HomeToolsFDA approves DermaSensor’s AI skin cancer detector

FDA approves DermaSensor’s AI skin cancer detector

The FDA has given its approval for DermaSensor’s AI-powered handheld skin cancer detector to be sold within the US.

Skin cancer is probably the most common cancer on the planet with around one in five Americans developing skin cancer of their lifetime. The most serious type of skin cancer, melanoma, kills about 9,000 Americans every year.

About 99% of skin cancers are curable, but they often go undetected until it’s too late. Dermatologists are briefly supply and it may possibly be difficult for a primary care physician (PCP) to inform the difference between a benign mole and skin cancer.

DermaSensor designed a non-invasive handheld device that may detect the three commonest types of skin cancer, melanoma, basal cell carcinoma, and squamous cell carcinoma.

The device uses elastic-scattering spectroscopy (ESS), a noninvasive optical biopsy technique. When the tip of the device is held against the suspect skin lesion, it pulses multiple wavelengths of sunshine through it and captures the resulting spectra.

It then uses an algorithm to investigate the spectra to find out if the lesion is malignant or benign.

The algorithm was trained with over 20,000 spectral scans from greater than 4,500 skin lesions using one feedforward and two deep neural networks. Once trained on the labeled spectral scans, the device learned to inform if a brand new spectral scan was cancerous and what form of skin cancer it was.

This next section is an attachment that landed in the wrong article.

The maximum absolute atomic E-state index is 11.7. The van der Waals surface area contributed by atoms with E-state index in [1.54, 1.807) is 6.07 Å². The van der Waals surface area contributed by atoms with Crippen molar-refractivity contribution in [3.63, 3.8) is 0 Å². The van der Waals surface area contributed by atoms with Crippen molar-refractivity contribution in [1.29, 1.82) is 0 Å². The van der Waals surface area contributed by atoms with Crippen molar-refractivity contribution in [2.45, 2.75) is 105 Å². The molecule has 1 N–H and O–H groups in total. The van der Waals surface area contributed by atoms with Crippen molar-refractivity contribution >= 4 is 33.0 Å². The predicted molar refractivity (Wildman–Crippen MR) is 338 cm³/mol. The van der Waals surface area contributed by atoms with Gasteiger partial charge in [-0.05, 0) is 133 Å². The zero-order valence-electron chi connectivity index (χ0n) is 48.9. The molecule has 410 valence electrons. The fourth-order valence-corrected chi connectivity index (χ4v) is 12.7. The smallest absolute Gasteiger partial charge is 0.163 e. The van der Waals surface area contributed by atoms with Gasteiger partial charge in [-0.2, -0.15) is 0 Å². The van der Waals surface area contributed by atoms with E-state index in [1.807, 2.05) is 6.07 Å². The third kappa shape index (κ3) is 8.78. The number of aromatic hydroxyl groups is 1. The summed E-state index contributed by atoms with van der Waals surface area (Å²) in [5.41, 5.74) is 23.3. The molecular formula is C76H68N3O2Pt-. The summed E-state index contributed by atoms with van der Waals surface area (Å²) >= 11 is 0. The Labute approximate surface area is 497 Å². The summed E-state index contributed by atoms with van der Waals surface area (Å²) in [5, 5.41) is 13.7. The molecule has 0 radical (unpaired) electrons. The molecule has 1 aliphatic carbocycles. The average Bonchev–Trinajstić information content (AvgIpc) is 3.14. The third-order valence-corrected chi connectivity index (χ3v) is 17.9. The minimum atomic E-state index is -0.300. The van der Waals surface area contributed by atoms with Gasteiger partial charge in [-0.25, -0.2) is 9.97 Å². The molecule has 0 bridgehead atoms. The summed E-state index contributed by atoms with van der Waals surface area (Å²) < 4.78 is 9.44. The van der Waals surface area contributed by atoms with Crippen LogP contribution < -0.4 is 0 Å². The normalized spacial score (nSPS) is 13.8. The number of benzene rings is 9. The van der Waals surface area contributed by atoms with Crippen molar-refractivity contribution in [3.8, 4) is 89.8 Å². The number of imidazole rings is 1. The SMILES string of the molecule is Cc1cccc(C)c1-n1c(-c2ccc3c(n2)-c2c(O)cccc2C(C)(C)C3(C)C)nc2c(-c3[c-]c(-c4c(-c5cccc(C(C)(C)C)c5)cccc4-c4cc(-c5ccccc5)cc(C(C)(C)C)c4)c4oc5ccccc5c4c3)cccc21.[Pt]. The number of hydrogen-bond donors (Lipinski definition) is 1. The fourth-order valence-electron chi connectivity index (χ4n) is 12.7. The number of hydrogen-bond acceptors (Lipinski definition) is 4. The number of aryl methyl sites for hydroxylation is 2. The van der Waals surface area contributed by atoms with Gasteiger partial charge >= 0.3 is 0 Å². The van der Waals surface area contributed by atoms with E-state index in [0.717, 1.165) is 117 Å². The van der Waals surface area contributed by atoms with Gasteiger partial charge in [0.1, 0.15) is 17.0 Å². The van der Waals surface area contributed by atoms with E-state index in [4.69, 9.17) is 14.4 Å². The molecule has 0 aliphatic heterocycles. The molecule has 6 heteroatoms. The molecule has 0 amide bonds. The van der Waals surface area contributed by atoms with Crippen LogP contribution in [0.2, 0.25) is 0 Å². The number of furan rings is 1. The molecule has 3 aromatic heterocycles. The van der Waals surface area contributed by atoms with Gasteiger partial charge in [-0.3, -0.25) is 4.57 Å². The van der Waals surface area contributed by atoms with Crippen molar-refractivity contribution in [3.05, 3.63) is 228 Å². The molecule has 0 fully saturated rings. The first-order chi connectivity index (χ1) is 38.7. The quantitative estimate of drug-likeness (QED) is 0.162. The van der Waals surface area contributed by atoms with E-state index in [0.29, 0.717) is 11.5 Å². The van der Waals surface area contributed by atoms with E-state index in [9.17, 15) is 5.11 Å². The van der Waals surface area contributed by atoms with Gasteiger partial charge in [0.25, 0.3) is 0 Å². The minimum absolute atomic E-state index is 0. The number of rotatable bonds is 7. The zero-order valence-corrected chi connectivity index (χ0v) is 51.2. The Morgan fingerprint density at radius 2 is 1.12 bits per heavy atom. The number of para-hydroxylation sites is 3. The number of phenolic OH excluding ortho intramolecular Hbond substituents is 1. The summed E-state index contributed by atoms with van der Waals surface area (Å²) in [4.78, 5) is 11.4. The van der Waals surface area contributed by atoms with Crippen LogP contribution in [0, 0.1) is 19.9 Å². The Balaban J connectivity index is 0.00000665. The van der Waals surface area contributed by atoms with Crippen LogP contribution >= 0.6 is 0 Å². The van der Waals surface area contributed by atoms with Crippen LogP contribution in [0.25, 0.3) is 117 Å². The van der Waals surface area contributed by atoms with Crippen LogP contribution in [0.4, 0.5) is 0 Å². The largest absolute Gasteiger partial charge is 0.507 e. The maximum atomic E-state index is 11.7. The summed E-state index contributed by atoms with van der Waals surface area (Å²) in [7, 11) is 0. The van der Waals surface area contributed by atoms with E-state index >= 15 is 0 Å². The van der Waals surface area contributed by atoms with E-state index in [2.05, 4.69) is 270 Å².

The device positively identifies skin cancer with a 96% accuracy, while it appropriately identifies benign lesions 97% of the time. These figures are significantly higher than those achieved by the PCPs of their trials.

DermaSensor’s accuracy in detecting melanoma and non-melanoma skin cancer vs human primary care physicians. Source: DermaSensor

The device shall be made available through a subscription model at $199 a month for five patients or $399 a month for unlimited use.

DermaSensor will enable PCPs to quickly determine whether their patient needs to be referred to a dermatologist. It can even reduce unnecessary referrals of patients to specialists only to seek out that the overcautious PCP misidentified a benign lesion.

This is certainly one of several cancer detection and treatment solutions that AI has made possible.


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